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Local First Responders Head To Texas To Help With Tropical Storm Harvey Rescues

NEW YORK (CBSNewYork/AP) -- New York City has sent 120 emergency personnel to Texas to assist in the aftermath of Hurricane Harvey, Mayor Bill de Blasio announced early Sunday.

The FDNY Incident Management Team and the Urban Search and Rescue Rapid Response Team are going to Texas to assist authorities on the ground, de Blasio reported.

"We are set up for all types of rescues, including swiftwater rescues. We have a compilation of tools that include boats, motors, dry suits, rescue equipment for collapsed structures, rope equipment for confined spaces, and a large compilation of Haz-Mat equipment and tools. We're also supplied with a large, self-sufficient cache of food and supplies that make us sustainable for up to 72 hours in a row. I believe we're ready to face any danger," FDNY Battalion Chief Jack Flatley, Task Force Leader of New York City's elite Urban Search and Rescue Team, said in a news release.

The task force prepared to head down to the Lone Star state at the crack of dawn Sunday in Brooklyn. The team consists of FDNY and NYPD members specially trained to respond to catastrophic events.

CBS2's Ali Bauman reports they'll be joined by the Red Cross Disaster Response team, made up of active and retired FDNY firefighters who respond in times of need.

"When something like this happens it's all hands on deck for the Red Cross and we have volunteers from our region... who have stepped up," Red Cross member Michael Devulpillieres said.

The volunteers will assist with bulk distribution and damage assessment, and could be deployed in Texas for up to three weeks.

The mayor noted that numerous cities helped New York after Superstorm Sandy in 2012, and, "We'll do all we can to help those affected by this storm."

The New York Air National Guard is also heading to Texas and Louisiana to bring aircraft, vessels and manpower.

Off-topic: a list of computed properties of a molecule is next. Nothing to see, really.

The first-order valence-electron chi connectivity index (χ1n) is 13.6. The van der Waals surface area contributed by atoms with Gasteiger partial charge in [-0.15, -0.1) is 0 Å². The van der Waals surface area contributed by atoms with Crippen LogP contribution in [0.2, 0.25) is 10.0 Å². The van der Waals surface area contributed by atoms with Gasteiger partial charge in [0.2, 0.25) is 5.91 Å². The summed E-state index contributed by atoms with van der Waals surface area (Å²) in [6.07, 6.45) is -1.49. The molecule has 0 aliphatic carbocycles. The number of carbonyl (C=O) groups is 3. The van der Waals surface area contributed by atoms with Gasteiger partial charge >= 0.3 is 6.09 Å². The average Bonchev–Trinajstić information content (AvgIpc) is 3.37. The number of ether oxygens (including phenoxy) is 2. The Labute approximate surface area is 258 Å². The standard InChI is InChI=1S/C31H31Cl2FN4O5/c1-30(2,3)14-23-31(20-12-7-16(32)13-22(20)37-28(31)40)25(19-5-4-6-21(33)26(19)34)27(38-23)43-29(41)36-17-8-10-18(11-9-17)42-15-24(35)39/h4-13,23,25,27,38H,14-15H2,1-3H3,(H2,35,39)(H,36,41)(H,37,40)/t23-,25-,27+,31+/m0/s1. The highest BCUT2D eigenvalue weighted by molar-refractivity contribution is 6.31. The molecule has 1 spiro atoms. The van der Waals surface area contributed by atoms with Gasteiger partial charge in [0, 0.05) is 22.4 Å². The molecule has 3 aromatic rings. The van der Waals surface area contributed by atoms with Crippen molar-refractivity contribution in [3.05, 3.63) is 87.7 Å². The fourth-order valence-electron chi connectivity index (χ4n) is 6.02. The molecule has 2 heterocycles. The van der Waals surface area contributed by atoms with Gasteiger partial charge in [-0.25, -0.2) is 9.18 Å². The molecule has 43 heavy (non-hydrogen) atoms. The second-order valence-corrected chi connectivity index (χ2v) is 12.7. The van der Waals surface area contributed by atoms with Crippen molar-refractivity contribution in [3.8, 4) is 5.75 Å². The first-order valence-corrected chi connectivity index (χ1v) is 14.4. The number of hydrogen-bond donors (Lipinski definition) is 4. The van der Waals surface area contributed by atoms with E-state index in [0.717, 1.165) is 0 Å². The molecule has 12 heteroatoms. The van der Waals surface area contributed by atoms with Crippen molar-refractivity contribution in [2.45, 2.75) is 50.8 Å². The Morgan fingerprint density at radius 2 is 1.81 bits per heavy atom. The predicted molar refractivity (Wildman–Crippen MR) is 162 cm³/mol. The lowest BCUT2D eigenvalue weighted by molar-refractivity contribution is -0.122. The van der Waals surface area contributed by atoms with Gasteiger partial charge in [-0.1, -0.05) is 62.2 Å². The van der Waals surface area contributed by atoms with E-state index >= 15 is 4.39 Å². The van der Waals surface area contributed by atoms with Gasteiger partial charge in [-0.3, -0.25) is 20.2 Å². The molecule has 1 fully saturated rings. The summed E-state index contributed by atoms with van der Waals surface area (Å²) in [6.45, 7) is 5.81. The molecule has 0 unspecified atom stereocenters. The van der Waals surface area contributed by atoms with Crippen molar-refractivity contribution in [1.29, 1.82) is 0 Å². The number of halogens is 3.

Gov. Andrew Cuomo said Saturday he deployed the emergency personnel to aid the recovery effort.

Rescue teams, maintenance and support staff from the 106th Rescue Wing of the New York Air National Guard is responding, along with three rescue helicopters, a rescue plane and several boats and watercraft.

The American Red Cross Greater New York also sent a team of mostly retired FDNY firefighters. Red Cross coordinator Joanne Galardy told them their mission, 1010 WINS' Carol D'Auria reported.

"They're going to send you with a bunch of stuff. You're going to go out into these hard-hit communities and deliver much-needed supplies," she said.

Among the retired firefighters headed out for relief efforts was Richard Marucheau.

"We go to help others that helped us during 9/11, and to keep the memory of our fallen brothers alive," he said.

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Rich Stewart has been part of the team for 20 years.

"We go up and down the streets and hand out any kind of supplies that they need -- cleaning supplies, gloves, shovels, rakes, bleach," Stewart said.

Fellow member Steve Cascarelli told WCBS 880's Kelly Waldron it will be tough getting to Texas. Two flights have already been canceled going into Houston and they were looking for a third Sunday.

Kristine Johnson reported for CBS News that the National Hurricane Center southern Texas was experiencing "catastrophic flooding" from Hurricane Harvey Sunday morning. Up to 19 inches of rain fell in Houston between 1 a.m. and 7 a.m. local time.

Storm surges of up to 12 feet are also anticipated.

As of Sunday morning, Harvey was a tropical storm with maximum sustained winds of 45 mph. The storm made landfall late Friday as a powerful Category 4 hurricane.

At least two people were dead and up to 14 injured as a result of the hurricane Sunday morning. A total of 250,000 homes remained without power early Sunday, and six counties had been declared federal disaster areas.

The Red Cross encourages anyone interested in volunteering to register through their website.

(© Copyright 2017 CBS Broadcasting Inc. All Rights Reserved. The Associated Press contributed to this report.)

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